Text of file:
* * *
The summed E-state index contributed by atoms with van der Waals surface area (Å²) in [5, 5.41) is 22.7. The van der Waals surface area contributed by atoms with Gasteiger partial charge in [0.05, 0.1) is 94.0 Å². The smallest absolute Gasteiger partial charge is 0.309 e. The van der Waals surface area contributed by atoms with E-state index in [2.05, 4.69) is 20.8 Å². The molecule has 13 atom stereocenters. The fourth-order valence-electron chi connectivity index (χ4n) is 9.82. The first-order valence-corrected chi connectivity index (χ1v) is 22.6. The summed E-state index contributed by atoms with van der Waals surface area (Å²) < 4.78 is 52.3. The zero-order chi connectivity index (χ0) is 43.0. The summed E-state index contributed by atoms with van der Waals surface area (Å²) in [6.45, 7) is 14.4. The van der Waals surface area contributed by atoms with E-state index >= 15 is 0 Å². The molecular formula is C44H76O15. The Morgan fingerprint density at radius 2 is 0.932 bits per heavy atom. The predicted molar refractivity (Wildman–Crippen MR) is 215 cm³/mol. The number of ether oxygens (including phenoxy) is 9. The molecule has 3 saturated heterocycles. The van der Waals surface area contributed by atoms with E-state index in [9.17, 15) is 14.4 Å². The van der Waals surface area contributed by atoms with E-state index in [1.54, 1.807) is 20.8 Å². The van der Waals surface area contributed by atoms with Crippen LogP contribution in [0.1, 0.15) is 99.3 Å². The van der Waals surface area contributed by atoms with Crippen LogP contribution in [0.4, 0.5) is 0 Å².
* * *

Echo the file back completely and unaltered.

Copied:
The summed E-state index contributed by atoms with van der Waals surface area (Å²) in [5, 5.41) is 22.7. The van der Waals surface area contributed by atoms with Gasteiger partial charge in [0.05, 0.1) is 94.0 Å². The smallest absolute Gasteiger partial charge is 0.309 e. The van der Waals surface area contributed by atoms with E-state index in [2.05, 4.69) is 20.8 Å². The molecule has 13 atom stereocenters. The fourth-order valence-electron chi connectivity index (χ4n) is 9.82. The first-order valence-corrected chi connectivity index (χ1v) is 22.6. The summed E-state index contributed by atoms with van der Waals surface area (Å²) < 4.78 is 52.3. The zero-order chi connectivity index (χ0) is 43.0. The summed E-state index contributed by atoms with van der Waals surface area (Å²) in [6.45, 7) is 14.4. The van der Waals surface area contributed by atoms with E-state index >= 15 is 0 Å². The molecular formula is C44H76O15. The Morgan fingerprint density at radius 2 is 0.932 bits per heavy atom. The predicted molar refractivity (Wildman–Crippen MR) is 215 cm³/mol. The number of ether oxygens (including phenoxy) is 9. The molecule has 3 saturated heterocycles. The van der Waals surface area contributed by atoms with E-state index in [9.17, 15) is 14.4 Å². The van der Waals surface area contributed by atoms with E-state index in [1.54, 1.807) is 20.8 Å². The van der Waals surface area contributed by atoms with Crippen LogP contribution in [0.1, 0.15) is 99.3 Å². The van der Waals surface area contributed by atoms with Crippen LogP contribution in [0.4, 0.5) is 0 Å².